Visitation and Custody Rights for Unmarried Fathers - Stanley-Wallace Law - slidell louisiana

Child custody can be a contentious issue for parents who are going through divorce. But what about parents who were never married? What rights does the unmarried father of a child have to sue for custody?

According to the Louisiana Child Custody Jurisdiction and Enforcement Act (RS 13:1801), any biological parent has the right to seek visitation rights or child custody. Their rights do not hinge on whether they are married to the child’s other parent, or even whether they were married when the child was born.

The court takes the best interest of the child into account in these cases, just as they would in cases involving a married couple. Unless there is evidence suggesting otherwise, the court makes child custody decisions assuming that the involvement of both parents will benefit the child. 

At Stanley-Wallace Law, we’ve worked with Louisiana parents time and again to help them come to agreeable arrangements regarding visitation and custody rights. That being said, we know many fathers are worried that the court may feel compelled to give the mother more time with the children. So what are some steps an unmarried father can take to secure visitation or custody rights?

  • Establishing Paternity

In order to gain access to father’s rights, fathers who were not married to the child’s mother when the child was born must legally establish paternity. This usually means that both parents sign and file an acknowledgement of paternity with the appropriate state agency or with the court.

If paternity is disputed, DNA testing can be used to determine paternity with the legal process ending in a court order stating whether or not the man in question is the biological father of the child.

Legally establishing paternity allows an unmarried father to seek visitation or other custody rights, which can either be negotiated with the other parent through a parenting plan, or established by court order.

  • Negotiating a parenting plan

    Many parents negotiate a parenting agreement or parenting plan, often with the advice of their family law attorneys. The purpose of a parenting plan is to mutually agree on the details of how your child will be raised, without having to take the issue to court.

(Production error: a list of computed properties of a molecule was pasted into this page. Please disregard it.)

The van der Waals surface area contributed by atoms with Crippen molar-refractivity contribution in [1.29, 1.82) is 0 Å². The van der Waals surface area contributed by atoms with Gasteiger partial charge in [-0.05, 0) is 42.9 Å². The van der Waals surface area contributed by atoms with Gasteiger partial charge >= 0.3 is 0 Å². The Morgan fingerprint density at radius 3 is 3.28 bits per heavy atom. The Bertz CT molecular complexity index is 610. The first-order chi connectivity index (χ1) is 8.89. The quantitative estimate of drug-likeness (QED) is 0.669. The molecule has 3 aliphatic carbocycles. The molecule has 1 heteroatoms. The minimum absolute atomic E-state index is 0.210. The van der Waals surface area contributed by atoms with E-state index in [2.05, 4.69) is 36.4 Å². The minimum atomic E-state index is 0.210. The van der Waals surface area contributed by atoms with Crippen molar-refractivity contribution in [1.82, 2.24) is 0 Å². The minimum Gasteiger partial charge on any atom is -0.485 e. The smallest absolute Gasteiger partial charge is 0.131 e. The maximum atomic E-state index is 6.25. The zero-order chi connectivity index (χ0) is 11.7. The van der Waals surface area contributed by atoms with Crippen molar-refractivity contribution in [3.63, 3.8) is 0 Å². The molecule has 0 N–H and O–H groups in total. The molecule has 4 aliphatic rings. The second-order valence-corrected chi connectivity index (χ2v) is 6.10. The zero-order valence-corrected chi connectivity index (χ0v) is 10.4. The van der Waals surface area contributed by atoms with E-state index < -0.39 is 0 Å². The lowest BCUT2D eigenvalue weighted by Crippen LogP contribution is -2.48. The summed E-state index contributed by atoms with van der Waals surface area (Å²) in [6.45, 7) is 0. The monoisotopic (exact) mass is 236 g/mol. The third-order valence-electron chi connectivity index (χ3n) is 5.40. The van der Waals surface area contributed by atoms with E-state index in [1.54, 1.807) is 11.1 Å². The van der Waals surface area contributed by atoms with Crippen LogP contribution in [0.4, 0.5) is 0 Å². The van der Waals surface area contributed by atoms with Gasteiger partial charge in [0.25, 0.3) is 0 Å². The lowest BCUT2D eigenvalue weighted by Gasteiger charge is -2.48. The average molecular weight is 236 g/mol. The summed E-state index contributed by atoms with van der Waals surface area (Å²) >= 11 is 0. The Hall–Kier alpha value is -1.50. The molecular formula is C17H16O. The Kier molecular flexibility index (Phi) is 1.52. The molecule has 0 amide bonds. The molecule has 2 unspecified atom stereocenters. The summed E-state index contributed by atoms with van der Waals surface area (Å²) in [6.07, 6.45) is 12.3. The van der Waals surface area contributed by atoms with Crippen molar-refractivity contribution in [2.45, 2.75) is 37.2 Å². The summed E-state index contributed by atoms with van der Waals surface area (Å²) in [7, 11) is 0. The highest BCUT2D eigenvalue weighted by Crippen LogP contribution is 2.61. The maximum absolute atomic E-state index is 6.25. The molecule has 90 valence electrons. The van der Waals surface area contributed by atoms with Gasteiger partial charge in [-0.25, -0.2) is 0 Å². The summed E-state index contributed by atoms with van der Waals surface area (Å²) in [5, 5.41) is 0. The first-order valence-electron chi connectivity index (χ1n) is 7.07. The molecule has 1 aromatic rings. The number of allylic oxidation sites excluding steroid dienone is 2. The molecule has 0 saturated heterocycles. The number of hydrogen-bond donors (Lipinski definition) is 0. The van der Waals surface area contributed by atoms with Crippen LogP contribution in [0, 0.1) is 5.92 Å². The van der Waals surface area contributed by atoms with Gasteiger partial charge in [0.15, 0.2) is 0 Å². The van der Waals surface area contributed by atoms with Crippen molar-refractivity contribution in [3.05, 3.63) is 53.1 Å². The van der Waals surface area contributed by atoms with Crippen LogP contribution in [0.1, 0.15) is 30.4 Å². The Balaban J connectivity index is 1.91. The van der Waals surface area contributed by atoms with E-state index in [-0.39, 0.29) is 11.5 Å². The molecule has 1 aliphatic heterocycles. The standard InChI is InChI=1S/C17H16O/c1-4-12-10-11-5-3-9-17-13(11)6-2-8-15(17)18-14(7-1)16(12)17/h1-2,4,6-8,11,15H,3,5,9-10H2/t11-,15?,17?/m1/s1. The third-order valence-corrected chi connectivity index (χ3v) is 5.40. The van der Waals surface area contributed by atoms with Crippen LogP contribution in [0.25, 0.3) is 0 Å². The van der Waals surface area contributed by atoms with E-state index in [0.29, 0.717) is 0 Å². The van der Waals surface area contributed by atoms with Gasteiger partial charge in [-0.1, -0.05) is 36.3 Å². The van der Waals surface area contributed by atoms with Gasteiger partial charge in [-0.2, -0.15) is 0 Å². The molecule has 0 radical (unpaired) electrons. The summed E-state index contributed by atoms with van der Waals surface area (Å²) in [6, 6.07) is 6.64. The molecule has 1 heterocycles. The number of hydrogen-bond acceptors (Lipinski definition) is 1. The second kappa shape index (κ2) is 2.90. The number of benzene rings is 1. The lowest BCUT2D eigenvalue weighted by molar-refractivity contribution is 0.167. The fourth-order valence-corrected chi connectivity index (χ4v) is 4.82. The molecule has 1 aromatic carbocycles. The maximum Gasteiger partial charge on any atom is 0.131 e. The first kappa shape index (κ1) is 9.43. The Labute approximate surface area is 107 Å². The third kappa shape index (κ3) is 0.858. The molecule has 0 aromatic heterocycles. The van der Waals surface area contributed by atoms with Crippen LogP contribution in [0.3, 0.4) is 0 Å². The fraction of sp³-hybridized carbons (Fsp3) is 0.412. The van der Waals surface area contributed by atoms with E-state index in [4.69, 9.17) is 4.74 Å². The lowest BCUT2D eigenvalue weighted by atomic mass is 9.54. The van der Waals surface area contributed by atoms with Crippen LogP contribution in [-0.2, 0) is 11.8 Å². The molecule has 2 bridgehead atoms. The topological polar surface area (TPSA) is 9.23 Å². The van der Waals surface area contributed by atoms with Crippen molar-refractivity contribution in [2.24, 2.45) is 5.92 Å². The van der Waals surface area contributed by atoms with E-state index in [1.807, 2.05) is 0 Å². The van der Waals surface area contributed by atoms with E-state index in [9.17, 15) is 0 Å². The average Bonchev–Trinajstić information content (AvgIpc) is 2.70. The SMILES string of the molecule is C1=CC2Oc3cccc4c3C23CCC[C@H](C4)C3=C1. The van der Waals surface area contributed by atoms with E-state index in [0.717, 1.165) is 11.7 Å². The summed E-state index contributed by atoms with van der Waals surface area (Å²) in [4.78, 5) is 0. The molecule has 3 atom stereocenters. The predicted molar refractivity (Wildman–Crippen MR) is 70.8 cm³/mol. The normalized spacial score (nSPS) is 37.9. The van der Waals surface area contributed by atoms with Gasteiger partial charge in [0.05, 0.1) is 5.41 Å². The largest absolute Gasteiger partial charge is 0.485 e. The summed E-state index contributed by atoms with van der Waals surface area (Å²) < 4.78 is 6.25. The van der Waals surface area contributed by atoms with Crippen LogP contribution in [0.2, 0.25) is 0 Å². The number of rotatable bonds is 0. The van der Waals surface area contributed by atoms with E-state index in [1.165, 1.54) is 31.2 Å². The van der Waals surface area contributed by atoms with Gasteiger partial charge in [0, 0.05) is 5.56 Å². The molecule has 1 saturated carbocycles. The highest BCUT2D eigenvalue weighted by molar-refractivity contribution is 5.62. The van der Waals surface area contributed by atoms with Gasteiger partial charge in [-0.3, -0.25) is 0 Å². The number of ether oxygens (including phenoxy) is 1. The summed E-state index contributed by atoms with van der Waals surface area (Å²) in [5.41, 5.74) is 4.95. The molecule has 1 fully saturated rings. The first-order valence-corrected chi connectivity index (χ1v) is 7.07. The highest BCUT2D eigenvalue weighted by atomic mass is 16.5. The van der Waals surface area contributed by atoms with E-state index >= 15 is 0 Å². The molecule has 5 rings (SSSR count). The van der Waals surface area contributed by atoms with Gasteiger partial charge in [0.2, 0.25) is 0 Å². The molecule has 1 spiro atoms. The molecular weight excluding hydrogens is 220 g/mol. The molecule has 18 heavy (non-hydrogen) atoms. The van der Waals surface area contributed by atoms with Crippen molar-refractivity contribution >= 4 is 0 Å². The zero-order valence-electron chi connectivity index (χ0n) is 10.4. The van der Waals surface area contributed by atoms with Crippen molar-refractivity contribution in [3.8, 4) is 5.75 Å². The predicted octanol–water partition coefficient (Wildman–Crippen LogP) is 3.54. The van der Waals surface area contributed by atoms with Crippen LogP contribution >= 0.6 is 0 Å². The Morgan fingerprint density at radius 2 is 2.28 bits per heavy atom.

Parenting plans can dictate many things about how the child is raised, including some of the following: 

    • Which parent has primary custody
    • Visitation schedules
    • Decision-making responsibilities about the child’s education
    • Decision-making responsibilities about the child’s health
    • Decision-making responsibilities about the child’s religion
    • Decision-making responsibilities about the child’s extracurricular activities

Visitation rights of unmarried fathers typically depend on their relationship with the child. If there is any history of child abuse, drug or alcohol abuse, or similar issues, that will be taken into consideration.

  • Court Orders for Visitation and Custody Rights

    When parents are not able to agree on a parenting plan, either may petition the court for child visitation or custody rights. Courts decide visitation and other custody issues based on the best interest of the child through a contested hearing in court.

This type of hearing usually results in a court order determining visitation and custody rights. If you are entering a contested hearing to decide a custody or visitation issue, it’s important that you have an experienced Louisiana family law attorney by your side to represent your interests.

Parents who agree on their own parenting plan often file it with the court and ask the judge to incorporate it into a court order, so there is a means of enforcing the agreed upon parenting rights in the future.

The court generally works on the premise that children will benefit from having both of their parents in their life. If this is not the case, the parent needs to present evidence that granting visitation or custody rights to the other parent would likely be harmful to the child. Examples of this type of evidence would be a history of domestic violence or drug problems.

Courts recognize the rights of unmarried fathers, but rarely award them sole custody of a child that is already being raised by the mother. Unmarried fathers seeking sole custody would need to show the court by clear and convincing evidence that joint custody is not in the child’s best interest.

Hire a family law attorney in Louisiana today

No one wants to go to court over custody or visitation rights. But if a lawsuit is your last resort, it’s important to have an attorney who knows the ins and outs of Louisiana law by your side to represent you.

If you are an unmarried father and you need to discuss custody rights and visitation in more detail, get in touch with one of the dedicated Slidell family law attorneys at Stanley-Wallace Law. We have the experience you need on your side. Call 985-288-4621 today to schedule a free consultation.